The kan insertion of GT20 was located within the 3′ end of yfiH (ORF 2), 42 nucleotides upstream of the htrA (ORF 3) initiation codon (Fig. (Fig.3a).3a). Therefore, a 3.9-kb XbaI-PstI restriction fragment containing htrA and 561 nucleotides of DNA upstream of the initiation codon but lacking the complete yfiH gene was subcloned and designated pLP101 (Fig. (Fig.3a).3a). The results showed that pLP101 was sufficient to completely complement the intracellular growth and cytopathogenicity defects of GT20 (data not shown). Since a noncoding intervening 1,043 nucleotides were present between htrA and the next downstream ORF, a DNA fragment harboring htrA, 561 nucleotides upstream of the predicted htrA start codon, and 397 nucleotides of noncoding sequence downstream from the termination codon of htrA was subcloned and designated pLP102 (Fig. (Fig.3a).3a). Similar to pLP101, this plasmid completely complemented intracellular growth and cytopathogenicity to U937 macrophages (Fig. (Fig.1a1a and and2a).2a). In addition, Northern analysis of mRNA produced by the wild-type strain AA100, GT20, and GT20 complemented with pLP102 demonstrated the absence of htrA mRNA in GT20 (data not shown). These data showed that the defective phenotypes of GT20 were due to the disruption of htrA expression.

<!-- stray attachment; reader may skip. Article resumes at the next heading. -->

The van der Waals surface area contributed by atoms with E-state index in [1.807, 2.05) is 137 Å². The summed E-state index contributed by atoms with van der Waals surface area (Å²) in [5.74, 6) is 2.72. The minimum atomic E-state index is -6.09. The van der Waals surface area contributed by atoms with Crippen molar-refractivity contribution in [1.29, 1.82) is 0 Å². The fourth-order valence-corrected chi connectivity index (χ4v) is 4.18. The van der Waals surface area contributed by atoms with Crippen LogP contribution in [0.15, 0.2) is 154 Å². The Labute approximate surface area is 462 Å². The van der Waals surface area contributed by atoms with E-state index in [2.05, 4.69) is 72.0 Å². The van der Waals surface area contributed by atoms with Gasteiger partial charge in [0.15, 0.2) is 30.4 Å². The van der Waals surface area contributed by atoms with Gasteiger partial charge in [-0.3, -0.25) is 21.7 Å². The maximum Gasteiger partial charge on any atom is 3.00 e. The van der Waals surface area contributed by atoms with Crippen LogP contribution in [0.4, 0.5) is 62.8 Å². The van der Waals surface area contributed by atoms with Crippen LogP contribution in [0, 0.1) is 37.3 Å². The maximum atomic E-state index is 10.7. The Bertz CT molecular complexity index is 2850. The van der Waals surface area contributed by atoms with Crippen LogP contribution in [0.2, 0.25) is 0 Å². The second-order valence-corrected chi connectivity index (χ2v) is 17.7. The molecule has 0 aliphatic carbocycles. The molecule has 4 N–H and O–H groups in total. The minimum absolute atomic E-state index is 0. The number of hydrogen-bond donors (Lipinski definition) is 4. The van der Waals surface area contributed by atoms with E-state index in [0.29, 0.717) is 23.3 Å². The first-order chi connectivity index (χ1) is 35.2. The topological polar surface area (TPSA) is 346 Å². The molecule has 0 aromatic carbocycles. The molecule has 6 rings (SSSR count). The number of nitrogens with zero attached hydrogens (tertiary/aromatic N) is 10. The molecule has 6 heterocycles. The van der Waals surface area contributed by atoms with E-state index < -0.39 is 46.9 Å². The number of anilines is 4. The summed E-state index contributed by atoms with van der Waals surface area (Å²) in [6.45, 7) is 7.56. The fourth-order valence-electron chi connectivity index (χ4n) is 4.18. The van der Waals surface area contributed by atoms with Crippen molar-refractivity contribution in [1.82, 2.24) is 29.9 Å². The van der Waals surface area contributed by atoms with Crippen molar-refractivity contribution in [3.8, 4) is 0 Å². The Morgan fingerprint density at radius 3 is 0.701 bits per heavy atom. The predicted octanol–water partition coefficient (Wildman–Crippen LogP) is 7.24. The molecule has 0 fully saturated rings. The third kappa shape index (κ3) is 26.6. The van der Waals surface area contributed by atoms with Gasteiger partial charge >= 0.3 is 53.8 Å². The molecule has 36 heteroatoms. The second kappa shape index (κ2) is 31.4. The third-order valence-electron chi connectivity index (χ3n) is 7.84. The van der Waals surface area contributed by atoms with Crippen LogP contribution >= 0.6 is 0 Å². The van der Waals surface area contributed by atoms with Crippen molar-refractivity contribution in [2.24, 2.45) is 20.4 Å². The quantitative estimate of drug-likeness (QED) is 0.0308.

In other bacteria, the htrA gene has been shown to be regulated by the alternative sigma factor ςE (37). Within the sequence upstream of the putative L. pneumophila htrA start codon, a putative ςE promoter region was identified (Fig. (Fig.3b)3b) (37). Interestingly, the plasmid pLPHtrA, which lacked the putative −35 region of the predicted ςE promoter, did not complement the defective phenotype of GT20 (data not shown), suggesting a role for this putative promoter in the expression of htrA (Fig. (Fig.3a).3a). Further promoter studies, however, must be performed to confirm the role of this putative promoter in the expression of htrA.

Mutational analyses of the conserved regions of HtrA and their effects on function.